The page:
This month LMJ board member Bill Bellows writes about pudding, The Beatles and Deming’s ideas on production systems.
The first step is transformation of the individual. The individual, transformed, will perceive new meaning to his life, to events, to numbers, to interactions between people.
W. Edwards Deming
In 1970, John Lennon was inspired by late night conversations to compose a song about the timeless theory of the circle of life; what comes around goes around. Ten days later, Instant Karma! was released, offering Lennon’s sentiments on circular causality through a joyful chorus of “Well we all shine on.”
Twenty years earlier, Deming was in Japan, invited by the Japanese Union of Scientists and Engineers to share his ideas on management with business leaders and wide cross sections of their organisations. In one event, he recalled hosting a group of executives representing as much as 80% of the corporate wealth of Japan. He used the opportunity to introduce his own karmic thoughts on the potential of interactions between people, with applicability to any organisation. His circular model-production viewed as a system-features a feedback loop to link the activities of a production-based organisation, from design to manufacturing, with materials from suppliers, to assembly and release to the customer.
Change the context to a service industry, education or healthcare system, and replace the labels to their respective function to project this circular model onto any organisation, with the premise that interdependent activities-otherwise known as teamwork, are a phenomenon in all organisations. In departure from the conventional linear view of the beginning of any value stream (such as product design), leading to an end point (release to the customer), Deming included a return loop to provide feedback to the entire design-to-release process, opening imaginative minds to the interdependency of these efforts.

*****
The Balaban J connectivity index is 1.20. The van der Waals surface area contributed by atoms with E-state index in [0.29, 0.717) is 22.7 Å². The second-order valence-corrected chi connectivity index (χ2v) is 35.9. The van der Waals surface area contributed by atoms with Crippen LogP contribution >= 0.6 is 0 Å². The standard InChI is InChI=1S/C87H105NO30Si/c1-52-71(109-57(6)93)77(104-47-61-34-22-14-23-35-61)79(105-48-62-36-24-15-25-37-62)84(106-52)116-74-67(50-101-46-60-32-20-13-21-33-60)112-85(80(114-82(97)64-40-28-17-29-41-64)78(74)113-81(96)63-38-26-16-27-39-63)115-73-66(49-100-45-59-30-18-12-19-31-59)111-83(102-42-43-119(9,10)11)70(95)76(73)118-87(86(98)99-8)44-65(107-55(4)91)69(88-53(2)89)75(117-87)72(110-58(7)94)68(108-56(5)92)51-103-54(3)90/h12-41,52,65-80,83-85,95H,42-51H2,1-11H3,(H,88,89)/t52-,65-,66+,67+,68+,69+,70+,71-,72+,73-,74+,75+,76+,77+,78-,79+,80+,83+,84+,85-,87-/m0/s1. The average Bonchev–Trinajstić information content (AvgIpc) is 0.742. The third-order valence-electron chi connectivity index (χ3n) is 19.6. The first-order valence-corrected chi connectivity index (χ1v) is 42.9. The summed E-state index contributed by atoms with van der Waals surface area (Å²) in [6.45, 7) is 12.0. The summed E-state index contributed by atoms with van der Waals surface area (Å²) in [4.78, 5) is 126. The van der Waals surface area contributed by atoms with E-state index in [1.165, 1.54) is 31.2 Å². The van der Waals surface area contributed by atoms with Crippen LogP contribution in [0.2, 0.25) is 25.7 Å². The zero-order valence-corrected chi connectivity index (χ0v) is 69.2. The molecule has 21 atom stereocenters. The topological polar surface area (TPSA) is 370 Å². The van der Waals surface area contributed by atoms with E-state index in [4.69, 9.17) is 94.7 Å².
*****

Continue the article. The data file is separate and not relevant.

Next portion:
In the spirit of applying the feedback loop in his own interactions with people, Deming employed this very model in his classroom, when he used the students’ answers to his questions, to let him know how he was doing and, thereby, how to improve his lectures. He understood interdependence; their ability to learn depended on his ability to present. In his references to the prevailing style of management, Deming was mindful of the impact of the linear model in creating behaviours within organisations that could be also characterised as observer-status. Under such a system, players on the sideline of a football match would not be appear to be influencing the outcome of the game, in spite of their contributions during practice sessions. In the nature of instant karma, they would never be spectators, even if viewing from home.
In 1980, Deming was featured in a television documentary (If Japan Can, Why Can’t We?) focusing on the contrast between the gloom facing the US economy and the remarkable success of the Japanese economy. He advised US companies competing with their Japanese counterparts that his solutions should not be construed as quick fixes, “It will not happen at once, there is no instant pudding!”, as encouragement, he posed that results could be achieved within a few years, sharing examples from Japan. Toyota would become one of the most celebrated examples, when his ideas on quality management were integrated into an existing system of quantity management.